Wilfred Nelson Provost PVT US Army 31341506 Killed at Ensdorf, Germany
3rd Army 95th Division Company A 378th Infantry
Wilfred N. Provost was born on 29 Oct 1907 in Medway, MA, the son of Joseph Seraphine Provost and Rose Alma Dufresne. Some of his documents have his birth year as 1908 in error. I found his birth certificate in Medway, MA and it was definitely 1907.In the 1920 census they lived at 109 Intervale Ave in Burlington with 6 children and Joseph was a letter carrier or postman. However, in the 1930 census they lived at 50 No. Champlain Street in Burlington and they had 11 children, of which Wilfred was the 2nd child. Joseph was still employed in the Postal Service. In 1926 Wilfred was employed at the Burlington Drug Company at age 18 and living at 50 No. Champlain St. He attended Nazareth school and Cathedral High School in Burlington.
Wilfred married Dorothy La Mott (Lamothe) Collins at St Josephs in Burlington on 9 Jul 1931. They had 3 children, George in 1932, Jacqueline in 1935 and Wilfred in 1937. Sometimes the mother was LaMott and sometimes it was Collins. They were divorced on 28 Sep 1931.
On his draft registration form on 16 Oct 1940 he was age 32, 5 ft 4 inches tall, 130 lbs, light complexion, blue eyes and brown hair. His wife was living at 157 No. Ave in Burlington and he was working in Flushing, NY.
He enlisted in the US Army on 16 Mar 1943 or 1 Apr 1943 at Hartford, CT while being employed for Pratt & Whitney. He went overseas in December of 1943. He served in England, France and Germany. Wilfred was Killed In Action (KIA) on 6 Dec 1944 in Ensdorf, Germany
Source for the following info: https://www.ibiblio.org/hyperwar/USA/USA-E-Lorraine/USA-E-Lorraine-13.html
The fighting on 6 December gave the troops of the 95th Division a real taste of the difficulties attendant on forcing a way through the West Wall. In Saarlautern-Roden, Fraulautern, and Ensdorf, the enemy contested every yard of ground, every house, and every street, filtering behind the American lines in small groups each time a pillbox or a block of houses was taken, and forcing the American infantry to turn back and fight for each strong point two or three times.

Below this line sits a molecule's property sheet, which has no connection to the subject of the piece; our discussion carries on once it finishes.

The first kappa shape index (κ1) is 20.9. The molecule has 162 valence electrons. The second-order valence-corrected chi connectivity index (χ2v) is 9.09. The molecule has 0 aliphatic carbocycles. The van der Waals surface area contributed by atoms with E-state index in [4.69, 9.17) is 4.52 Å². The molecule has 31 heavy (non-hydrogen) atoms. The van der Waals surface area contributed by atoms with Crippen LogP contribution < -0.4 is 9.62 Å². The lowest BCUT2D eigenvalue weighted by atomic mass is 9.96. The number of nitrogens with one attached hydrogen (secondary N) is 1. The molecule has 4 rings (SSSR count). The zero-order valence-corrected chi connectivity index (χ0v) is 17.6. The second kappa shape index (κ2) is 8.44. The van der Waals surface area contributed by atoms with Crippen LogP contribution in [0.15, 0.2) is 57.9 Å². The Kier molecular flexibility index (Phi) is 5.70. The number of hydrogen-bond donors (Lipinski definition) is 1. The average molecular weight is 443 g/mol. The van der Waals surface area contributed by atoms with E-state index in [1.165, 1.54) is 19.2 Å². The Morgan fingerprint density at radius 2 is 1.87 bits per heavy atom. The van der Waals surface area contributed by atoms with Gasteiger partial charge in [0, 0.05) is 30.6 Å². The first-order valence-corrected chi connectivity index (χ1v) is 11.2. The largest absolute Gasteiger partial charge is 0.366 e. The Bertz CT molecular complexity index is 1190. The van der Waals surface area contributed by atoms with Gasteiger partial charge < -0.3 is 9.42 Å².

The two battalions of the 378th Infantry in the Ensdorf sector also found the going slow and the enemy determined. While the 3d Battalion hammered away at strong points within the town the 1st Battalion reduced fourteen pillboxes in the zone south of Ensdorf. Here the flat, open terrain was barren of cover and the 1st Battalion found that all movement in daylight was answered by sharp fire and led to high losses. As a result, the gains made by this battalion were confined to the hours of darkness, when the German pillboxes could be engaged without incurring needlessly heavy losses. The 2d Battalion of the 378th had not yet been able to cross the river, because the enemy gunners had brought the Lisdorf crossing site under extremely heavy fire.
His body arrived in Burlington on 2 Aug 1948. His funeral was on 3 Aug 1948. On 3 Aug 1848 the day he was buried, his headstone application was filed. After the funeral, Wilfred was interred at Lakeview cemetery in Burlington on 3 Aug 1948.
This story is part of the Stories Behind the Stars project (see www.storiesbehindthestars.org). This is a national effort of volunteers to write the stories of all 400,000+ of the US WWII fallen here on Fold3. Can you help write these stories? Related to this, there will be a smart phone app that will allow people to visit any war memorial or cemetery, scan the fallen's name and read his/her story.